By Arthur D. Postal
WASHINGTON – The Department of Labor proposal dealing with a new fiduciary standard will not outlaw payment of commissions. In addition, the proposal will contain detailed language dealing with proposed prohibited transaction exemptions (PTE), Secretary Thomas E. Perez said.
Indeed, the “prohibited transactions scheme is a key to making this work,” Perez said in comments to the U.S. Chamber of Commerce. The secretary noted that “perceived weaknesses in prior approaches” to dealing with PTEs helped sink the prior fiduciary proposal, published for comment in 2010 but withdrawn in mid-2011.
Perez made a strong pitch for acceptance of the fiduciary standard to an obviously leery audience. In late February, the Chamber issued a white paper titled “Using PTEs to Define an ERISA Fiduciary: Threading the Needle with a Piece of Rope.” The document outlines the Chamber’s concerns with the proposal, especially with the process involving PTEs. The paper contends that “problems include that the PTE process is lengthy and protracted, causing confusion for investors; exemptions granted by the DOL are burdened by conditions, limitations and requirements; and the exemptive process is generally ineffective in addressing the needs of the employee benefits community.”
In answering a question posed by a Chamber official after his prepared remarks, Perez said to “stay tuned” as to how the PTE process will work.
The Chamber official lained in his question that he had been told that when the Employment Retirement Income Security Act of 1974 (ERISA) first became law, the PTE approval process was “flexible and broad.”
Since then, however, the process has morphed into something “with much less flexibility, much narrower, and with a lengthy process to get an exemption approved,” according to the Chamber official.
Perez said the proposed rule “will be able to address your concerns chapter and verse,” adding that it will “address the concerns you folks have raised.”
The secretary added that the proposal will draw a “clear line” between education and advice, and said it will not contain a provision dealing with Employee Stock Ownership Plans (ESOPs). He also reiterated that the proposal will contain a “robust” economic analysis, likely the document circulated by the Council of Economic Advisers in mid-January.
In answer to a question, Perez also said the proposal will draw “clear lines” between advice provided to investors, and services provided to people with self-directed individual retirement accounts “who are just purchasing items.”
Perez said DOL officials recognize that the proposed rule will deal with “many situations,” and that the comment process will be used to “ensure that we are moving the ball in the right direction.”
He acknowledged that the controversy dealing with the ESOP provision, especially because critics raised the specter of “unintended consequences,” also played a strong factor in the withdrawal of the earlier proposal.
A spokesman for the National Center for Employee Ownership said the controversy dealt with a provision of the 2010 proposal which would have required the independent appraisal firm that ESOPs must hire to value their stock annually would have to be certified as a fiduciary.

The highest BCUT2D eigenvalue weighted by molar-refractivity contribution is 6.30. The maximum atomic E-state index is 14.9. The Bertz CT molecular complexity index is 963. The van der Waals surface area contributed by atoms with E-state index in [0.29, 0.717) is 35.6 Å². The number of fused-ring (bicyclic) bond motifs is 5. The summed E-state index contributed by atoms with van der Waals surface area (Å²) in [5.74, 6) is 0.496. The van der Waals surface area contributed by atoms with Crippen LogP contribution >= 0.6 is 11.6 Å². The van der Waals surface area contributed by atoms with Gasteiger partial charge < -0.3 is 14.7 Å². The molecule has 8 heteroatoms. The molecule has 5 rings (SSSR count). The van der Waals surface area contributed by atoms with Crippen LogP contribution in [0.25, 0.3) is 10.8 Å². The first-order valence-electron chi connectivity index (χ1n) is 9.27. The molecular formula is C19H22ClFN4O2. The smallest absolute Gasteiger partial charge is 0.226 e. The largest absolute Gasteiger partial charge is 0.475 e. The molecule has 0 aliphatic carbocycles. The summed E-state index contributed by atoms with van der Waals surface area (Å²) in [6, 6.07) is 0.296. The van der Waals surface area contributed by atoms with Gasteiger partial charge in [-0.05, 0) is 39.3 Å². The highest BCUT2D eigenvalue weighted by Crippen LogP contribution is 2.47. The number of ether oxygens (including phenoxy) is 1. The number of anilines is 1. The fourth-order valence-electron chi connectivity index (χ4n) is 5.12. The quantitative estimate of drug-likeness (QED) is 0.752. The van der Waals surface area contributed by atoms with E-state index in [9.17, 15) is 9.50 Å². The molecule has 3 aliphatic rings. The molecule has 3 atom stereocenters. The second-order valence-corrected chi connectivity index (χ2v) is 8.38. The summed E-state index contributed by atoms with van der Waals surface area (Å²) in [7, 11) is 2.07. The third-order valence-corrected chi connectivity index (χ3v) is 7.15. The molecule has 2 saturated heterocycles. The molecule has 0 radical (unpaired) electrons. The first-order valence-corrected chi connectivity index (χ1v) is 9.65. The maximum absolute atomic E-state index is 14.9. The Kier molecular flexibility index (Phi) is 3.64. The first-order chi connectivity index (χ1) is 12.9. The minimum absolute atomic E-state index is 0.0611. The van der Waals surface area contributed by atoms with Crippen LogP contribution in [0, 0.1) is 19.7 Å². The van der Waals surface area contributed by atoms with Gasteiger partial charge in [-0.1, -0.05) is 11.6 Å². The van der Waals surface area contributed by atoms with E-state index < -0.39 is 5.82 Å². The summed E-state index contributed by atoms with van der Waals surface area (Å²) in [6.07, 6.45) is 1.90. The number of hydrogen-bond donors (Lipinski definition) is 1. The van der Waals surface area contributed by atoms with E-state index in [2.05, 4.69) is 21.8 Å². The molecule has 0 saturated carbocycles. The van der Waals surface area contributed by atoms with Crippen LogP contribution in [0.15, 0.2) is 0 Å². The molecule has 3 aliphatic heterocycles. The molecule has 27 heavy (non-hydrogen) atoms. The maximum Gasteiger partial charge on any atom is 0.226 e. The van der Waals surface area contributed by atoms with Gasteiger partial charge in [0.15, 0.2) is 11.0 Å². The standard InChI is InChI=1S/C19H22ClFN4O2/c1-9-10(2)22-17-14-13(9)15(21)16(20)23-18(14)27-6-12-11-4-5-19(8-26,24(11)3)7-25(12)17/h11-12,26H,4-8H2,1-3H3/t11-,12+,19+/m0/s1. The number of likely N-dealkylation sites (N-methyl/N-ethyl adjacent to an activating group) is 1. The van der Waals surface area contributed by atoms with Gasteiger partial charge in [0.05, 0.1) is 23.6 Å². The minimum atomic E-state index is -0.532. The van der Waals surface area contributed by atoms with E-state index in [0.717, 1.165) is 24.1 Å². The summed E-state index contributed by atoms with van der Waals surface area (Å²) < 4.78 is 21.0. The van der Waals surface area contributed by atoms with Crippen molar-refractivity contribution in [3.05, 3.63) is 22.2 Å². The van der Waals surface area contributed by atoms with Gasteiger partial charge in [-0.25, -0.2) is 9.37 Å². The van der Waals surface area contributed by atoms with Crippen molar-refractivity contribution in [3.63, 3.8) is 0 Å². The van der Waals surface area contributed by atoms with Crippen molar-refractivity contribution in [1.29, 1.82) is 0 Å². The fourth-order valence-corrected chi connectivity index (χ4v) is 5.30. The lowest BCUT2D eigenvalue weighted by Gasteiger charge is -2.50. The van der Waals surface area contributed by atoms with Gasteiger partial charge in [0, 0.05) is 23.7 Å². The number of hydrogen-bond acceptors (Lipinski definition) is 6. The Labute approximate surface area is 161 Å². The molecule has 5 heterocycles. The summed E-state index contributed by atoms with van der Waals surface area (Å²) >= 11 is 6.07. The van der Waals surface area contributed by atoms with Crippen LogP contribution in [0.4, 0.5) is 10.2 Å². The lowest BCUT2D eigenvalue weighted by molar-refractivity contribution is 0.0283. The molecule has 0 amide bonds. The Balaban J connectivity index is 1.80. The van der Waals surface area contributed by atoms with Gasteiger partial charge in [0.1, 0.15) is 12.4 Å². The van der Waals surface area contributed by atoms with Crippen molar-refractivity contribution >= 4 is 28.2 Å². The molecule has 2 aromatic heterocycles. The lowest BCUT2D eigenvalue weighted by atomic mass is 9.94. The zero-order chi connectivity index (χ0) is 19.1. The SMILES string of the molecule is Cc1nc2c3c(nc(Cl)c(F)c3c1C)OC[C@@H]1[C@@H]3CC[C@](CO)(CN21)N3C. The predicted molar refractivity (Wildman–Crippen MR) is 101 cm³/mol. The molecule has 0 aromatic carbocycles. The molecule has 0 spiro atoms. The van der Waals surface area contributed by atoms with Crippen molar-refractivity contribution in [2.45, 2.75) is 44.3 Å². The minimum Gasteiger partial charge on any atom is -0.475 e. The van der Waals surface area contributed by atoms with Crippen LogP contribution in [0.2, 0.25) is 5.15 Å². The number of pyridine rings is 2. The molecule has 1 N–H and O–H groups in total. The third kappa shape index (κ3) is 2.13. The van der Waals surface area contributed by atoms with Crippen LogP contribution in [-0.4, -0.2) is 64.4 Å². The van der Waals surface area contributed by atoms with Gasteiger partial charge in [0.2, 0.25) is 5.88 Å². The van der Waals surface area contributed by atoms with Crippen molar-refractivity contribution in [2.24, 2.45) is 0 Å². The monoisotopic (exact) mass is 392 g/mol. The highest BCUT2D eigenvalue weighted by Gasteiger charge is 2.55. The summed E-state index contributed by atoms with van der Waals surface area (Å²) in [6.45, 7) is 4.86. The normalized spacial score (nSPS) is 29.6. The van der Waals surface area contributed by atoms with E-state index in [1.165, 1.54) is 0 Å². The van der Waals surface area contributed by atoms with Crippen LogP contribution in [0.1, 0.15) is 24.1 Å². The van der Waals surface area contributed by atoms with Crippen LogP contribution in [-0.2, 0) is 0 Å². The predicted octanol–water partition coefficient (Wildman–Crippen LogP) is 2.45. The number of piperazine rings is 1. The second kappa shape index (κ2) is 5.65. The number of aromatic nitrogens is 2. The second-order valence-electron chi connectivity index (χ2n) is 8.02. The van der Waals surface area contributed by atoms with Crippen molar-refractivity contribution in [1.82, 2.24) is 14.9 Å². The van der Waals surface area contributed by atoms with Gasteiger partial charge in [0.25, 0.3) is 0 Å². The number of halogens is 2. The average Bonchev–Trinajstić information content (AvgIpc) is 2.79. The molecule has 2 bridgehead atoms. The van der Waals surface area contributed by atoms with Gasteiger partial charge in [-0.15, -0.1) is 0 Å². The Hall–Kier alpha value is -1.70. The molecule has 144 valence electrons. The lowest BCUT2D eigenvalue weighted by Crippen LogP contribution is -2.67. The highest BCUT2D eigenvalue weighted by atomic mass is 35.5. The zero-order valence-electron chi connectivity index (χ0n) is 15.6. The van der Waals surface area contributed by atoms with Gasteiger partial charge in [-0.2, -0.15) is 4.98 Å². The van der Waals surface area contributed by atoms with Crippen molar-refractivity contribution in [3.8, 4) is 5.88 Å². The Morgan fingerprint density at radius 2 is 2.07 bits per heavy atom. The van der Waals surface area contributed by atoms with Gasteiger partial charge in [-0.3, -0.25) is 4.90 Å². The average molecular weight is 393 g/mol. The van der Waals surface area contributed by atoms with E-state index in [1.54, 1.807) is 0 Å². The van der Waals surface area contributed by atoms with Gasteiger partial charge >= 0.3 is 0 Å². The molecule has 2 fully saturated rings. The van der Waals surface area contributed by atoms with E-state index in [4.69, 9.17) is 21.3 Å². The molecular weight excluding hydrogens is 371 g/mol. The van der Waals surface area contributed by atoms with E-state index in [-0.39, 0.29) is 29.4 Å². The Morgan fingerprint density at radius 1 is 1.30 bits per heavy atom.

In his comments to the Chamber, Perez said that the DOL “is monitoring closely” the emergence of Web-based investment advice services that are being offered by such mutual funds as Vanguard and broker/dealers such as Schwab.
He answered this question within the context of how investment advisors and broker/dealers can service investment accounts of less than $100,000, which the questioner said the industry has found it can’t make money by servicing.
He said he found this issue is emerging in the United Kingdom as the advice industry in that nation deals with provisions of a new law that bars payment of commissions for investment advice.
“We are monitoring what is going on (in the U.K. and with Web-based advice) to see what we can learn,” Perez said.
“One of the things the U.K. industry has figured out is how to innovate in response to the new law, and they are innovating in ways that is making advice much more accessible,” he added.
Perez said “the current conversation was irrelevant to have in the 1970s,” when ERISA was enacted. That was because, at that time, most people had defined benefit plans, and didn’t have to worry about self-directing their savings for retirement. “Now people have to think about it,” he said.
“We need a level playing field on investment advice because our studies have found that consumers don’t know the difference between someone who provides advice based on the suitability standard and one who provides advice under the fiduciary standard,” Perez added.
“What they know is that they have worked hard to save money and they want to make sure they are getting advice that puts their interest first.”
He said the DOL is working to get the proposal published “as soon as possible, so we can transition from this round of informal feedback with you to another round where we can get your comments.”
He also said that his way of dealing with these issues “is to build a big table, listen, listen often and learn. That is my philosophy.”
InsuranceNewsNet Washington Bureau Chief Arthur D. Postal has covered regulatory and legislative issues for more than 30 years. He can be reached at firstname.lastname@example.org.
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